Koreatown restaurants robbed during coronavirus shutdown
Koreatown restaurant Chef Kang Sul Box was burglarized on Monday by at least two people who took cash, credit cards, blank checks and car keys.
“People know right now that everyone is understaffed and there are no customers, so they could do this,” owner John Kang, 50, said.
At around 5:30 p.m. Monday evening, Kang said a man came into the restaurant and placed an order with his wife, Judy. According to Kang, the man, who was caught on the restaurant’s security surveillance, changed his order multiple times and offered a faulty credit card before paying in cash. While he waited for his order, another man entered the back door and found the business office upstairs. He stole $3,500 in cash, Kang’s wallet and car keys, the restaurant’s keys and a bundle of blank business checks.
A few minutes after placing his order, Kang said the first man tried to leave out the back door.
L.A. restaurants shut down for a month because of coronavirus spread
“We tried to tell him his order wasn’t ready, but he just took off,” Kang said. “We saw at least another person waiting in a car in the back loading zone from the security video.”
Shortly after the robbery, Kang learned that his other restaurant, Shuto Izakaya, located next door, was also burglarized earlier that day. The culprits stole $2,800 in cash, car keys, store keys and credit cards.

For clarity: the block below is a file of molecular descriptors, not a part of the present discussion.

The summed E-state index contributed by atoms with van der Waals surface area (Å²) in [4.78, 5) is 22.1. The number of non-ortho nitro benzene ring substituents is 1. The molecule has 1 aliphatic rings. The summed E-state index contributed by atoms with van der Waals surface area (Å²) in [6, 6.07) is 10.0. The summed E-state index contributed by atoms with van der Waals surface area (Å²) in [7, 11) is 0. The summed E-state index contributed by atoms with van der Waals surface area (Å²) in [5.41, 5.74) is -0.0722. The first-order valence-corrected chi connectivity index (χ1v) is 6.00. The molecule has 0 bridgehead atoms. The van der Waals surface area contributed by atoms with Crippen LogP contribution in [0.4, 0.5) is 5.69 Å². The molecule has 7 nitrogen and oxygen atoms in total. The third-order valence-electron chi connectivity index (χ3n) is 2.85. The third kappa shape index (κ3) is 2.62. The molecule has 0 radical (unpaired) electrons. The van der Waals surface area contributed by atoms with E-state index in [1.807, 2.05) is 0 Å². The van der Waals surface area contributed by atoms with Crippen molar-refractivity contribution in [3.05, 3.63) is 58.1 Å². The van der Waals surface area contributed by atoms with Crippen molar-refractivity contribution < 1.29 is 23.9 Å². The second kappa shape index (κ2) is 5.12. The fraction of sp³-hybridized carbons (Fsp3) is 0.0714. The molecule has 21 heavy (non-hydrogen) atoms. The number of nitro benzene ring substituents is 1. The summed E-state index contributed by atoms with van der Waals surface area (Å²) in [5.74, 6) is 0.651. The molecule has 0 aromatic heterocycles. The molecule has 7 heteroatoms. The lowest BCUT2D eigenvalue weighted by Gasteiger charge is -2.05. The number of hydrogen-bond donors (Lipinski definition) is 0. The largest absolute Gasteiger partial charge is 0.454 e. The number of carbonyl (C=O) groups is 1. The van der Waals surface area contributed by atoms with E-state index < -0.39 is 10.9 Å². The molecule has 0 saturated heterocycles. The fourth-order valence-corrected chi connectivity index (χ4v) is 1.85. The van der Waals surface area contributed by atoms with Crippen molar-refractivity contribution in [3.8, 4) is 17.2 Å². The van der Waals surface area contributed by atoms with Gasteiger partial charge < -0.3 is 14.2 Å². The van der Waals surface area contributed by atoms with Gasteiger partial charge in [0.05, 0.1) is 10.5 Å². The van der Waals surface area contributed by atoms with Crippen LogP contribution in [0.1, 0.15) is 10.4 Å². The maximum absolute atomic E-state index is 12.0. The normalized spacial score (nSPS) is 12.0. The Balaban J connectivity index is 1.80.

Kang posted about the robberies and included some of the surveillance footage from Sul Box on Instagram, warning other businesses in the area. There were no injuries, and Kang said he filed a police report.
The couple opened their restaurant, known best for its Korean chicken wings, in February. It is one of many restaurants that closed its dining room and reduced staff as a result of the coronavirus shutdown.
Kang has since changed the restaurants’ locks and is keeping both front and back doors locked during business hours. He’s also planning on having another staff member in the front area of the restaurant for added security.
The morning after Mayor Garcetti closes all dining rooms, things look a lot different at this Melrose restaurant.
Over the weekend, Saikai Ramen Bar, also located in Koreatown, reported a break-in. Its front door was smashed and it is unclear if anything was taken; police later caught the suspect.
“I know a lot of owners saying that they just can’t do this right now, and [are] thinking about moving back to Korea,” Kang said. “We are planning to stay open. This is not going to faze us, we will be stronger than before, we just have to be careful.”
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